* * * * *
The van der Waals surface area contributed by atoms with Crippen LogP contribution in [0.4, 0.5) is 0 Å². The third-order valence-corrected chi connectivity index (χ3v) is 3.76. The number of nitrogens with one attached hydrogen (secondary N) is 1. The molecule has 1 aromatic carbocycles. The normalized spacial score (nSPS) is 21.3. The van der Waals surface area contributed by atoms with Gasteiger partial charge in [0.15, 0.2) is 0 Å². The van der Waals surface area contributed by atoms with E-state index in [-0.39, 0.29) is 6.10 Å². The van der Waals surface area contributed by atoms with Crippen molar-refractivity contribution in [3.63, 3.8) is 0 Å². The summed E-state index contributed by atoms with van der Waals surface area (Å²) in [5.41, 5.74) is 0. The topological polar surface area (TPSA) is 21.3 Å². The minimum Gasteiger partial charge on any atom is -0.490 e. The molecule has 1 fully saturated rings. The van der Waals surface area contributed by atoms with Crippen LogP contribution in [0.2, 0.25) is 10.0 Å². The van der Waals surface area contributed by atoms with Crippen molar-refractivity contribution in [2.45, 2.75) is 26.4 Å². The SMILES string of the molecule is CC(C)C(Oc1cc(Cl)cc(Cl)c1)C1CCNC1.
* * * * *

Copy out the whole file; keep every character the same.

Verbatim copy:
The van der Waals surface area contributed by atoms with Crippen LogP contribution in [0.4, 0.5) is 0 Å². The third-order valence-corrected chi connectivity index (χ3v) is 3.76. The number of nitrogens with one attached hydrogen (secondary N) is 1. The molecule has 1 aromatic carbocycles. The normalized spacial score (nSPS) is 21.3. The van der Waals surface area contributed by atoms with Gasteiger partial charge in [0.15, 0.2) is 0 Å². The van der Waals surface area contributed by atoms with E-state index in [-0.39, 0.29) is 6.10 Å². The van der Waals surface area contributed by atoms with Crippen molar-refractivity contribution in [3.63, 3.8) is 0 Å². The summed E-state index contributed by atoms with van der Waals surface area (Å²) in [5.41, 5.74) is 0. The topological polar surface area (TPSA) is 21.3 Å². The minimum Gasteiger partial charge on any atom is -0.490 e. The molecule has 1 fully saturated rings. The van der Waals surface area contributed by atoms with Crippen LogP contribution in [0.2, 0.25) is 10.0 Å². The van der Waals surface area contributed by atoms with Crippen molar-refractivity contribution in [2.45, 2.75) is 26.4 Å². The SMILES string of the molecule is CC(C)C(Oc1cc(Cl)cc(Cl)c1)C1CCNC1.